The Tampa Bay Lightning made one big addition to their roster at the trade deadline -- 6'5 defenseman Braydon Coburn, previously of the Philadelphia Flyers.
While he's still learning Tampa Bay's systems and his new teammates' habits, so far, the results have been mixed.
The Bolts have a trio of wins over the Buffalo Sabres, Toronto Maple Leafs, and Dallas Stars with Coburn in the lineup skating just over 16 minutes a night and paired almost exclusively with Jason Garrison.
While, on the surface, things appear to be working out great -- the Lightning are unbeaten with Coburn dressed -- there have been struggles so far.
Coburn's game with the Lightning so far has been above average away from the puck. He's managing gaps well, defending the rush and playing sound defensively down low in the zone and around the net. Where he's run into trouble, however, is reading the Lightning's breakout and effectively distributing or carrying the puck to start a breakout or an offensive rush.
Of course, that skillset -- one that, say, Victor Hedman possesses -- isn't Coburn's strong suit and never has been in the NHL. But Tampa Bay plays a fast, aggressive transition game under Jon Cooper. Defensemen are expected to make quick decisions with the puck and hit moving targets as the team moves up ice and into the offensive third.
This has led to some uninspiring results in on-ice possession numbers for Coburn and his partner, Garrison, who has steadily been a plus possession player with the likes of Andrej Sustr, Radko Gudas, and Nikita Nesterov but has routinely been hemmed in when on-ice with Coburn.
Braydon Coburn has yet to achieve a Corsi For% north of 50% in three games with the Bolts, coming in at 46% vs. Buffalo, 40% vs. Toronto, and an appalling 26% in a 5-4 comeback win over Dallas.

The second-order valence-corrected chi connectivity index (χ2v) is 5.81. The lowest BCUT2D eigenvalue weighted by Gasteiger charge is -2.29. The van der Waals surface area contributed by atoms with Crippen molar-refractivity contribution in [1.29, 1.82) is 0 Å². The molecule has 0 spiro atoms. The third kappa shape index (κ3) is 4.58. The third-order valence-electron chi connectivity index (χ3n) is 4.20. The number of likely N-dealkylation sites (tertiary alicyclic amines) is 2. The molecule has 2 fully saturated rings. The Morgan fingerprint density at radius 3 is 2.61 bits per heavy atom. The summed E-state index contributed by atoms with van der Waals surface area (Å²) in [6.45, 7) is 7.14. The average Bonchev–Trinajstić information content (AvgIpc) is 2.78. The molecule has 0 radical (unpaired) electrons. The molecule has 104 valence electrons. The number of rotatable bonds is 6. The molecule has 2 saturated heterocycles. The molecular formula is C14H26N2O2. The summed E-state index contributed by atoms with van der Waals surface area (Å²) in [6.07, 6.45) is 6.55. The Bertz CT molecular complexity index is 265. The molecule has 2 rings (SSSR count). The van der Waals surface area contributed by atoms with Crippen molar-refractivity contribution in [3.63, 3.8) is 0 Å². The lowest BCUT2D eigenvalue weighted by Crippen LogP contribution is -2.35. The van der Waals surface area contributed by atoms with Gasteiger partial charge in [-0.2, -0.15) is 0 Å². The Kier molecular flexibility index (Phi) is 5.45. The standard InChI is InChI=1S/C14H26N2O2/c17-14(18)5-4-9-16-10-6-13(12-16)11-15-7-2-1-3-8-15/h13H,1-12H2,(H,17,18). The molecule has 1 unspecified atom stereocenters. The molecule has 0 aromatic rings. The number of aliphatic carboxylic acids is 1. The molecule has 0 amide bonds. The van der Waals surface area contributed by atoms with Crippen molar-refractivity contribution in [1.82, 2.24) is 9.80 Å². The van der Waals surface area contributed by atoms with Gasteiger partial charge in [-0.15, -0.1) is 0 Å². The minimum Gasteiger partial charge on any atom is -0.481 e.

Put simply, Coburn defends well, but he's doing it much too often since coming over to the Lightning, a team which generates its possession advantage by moving the puck quickly out of trouble and carrying it into the offensive zone for long, pressuring shifts on the opposition. So far, Coburn has failed to do much with the puck other than carry it to center ice and dump it in. If this continues, pucks will inevitably start going in behind Ben Bishop and Andrei Vasilevskiy more often than they're going into the other net even with the skilled forward group playing in front of him.
The solution might be simple -- a healthy Matt Carle (and he seems close to returning) could provide the chemistry that just doesn't seem to be there so far with Garrison. A more drastic remedy would be to split the very efficient top pairing of Victor Hedman and Anton Stralman to spread the puck-moving wealth around a bit, but, as we've seen with the Ondrej Palat-Tyler Johnson-Nikita Kucherov line, head coach Jon Cooper is loathe to make changes to units that are working even if it means fixing others that aren't.
Fortunately, this could all sort itself out with more practice time and instruction from Tampa's coaching staff. Still, it's something to keep an eye on given the price paid to acquire Coburn and the fact that the Lightning likely have plans on running deep into the playoffs.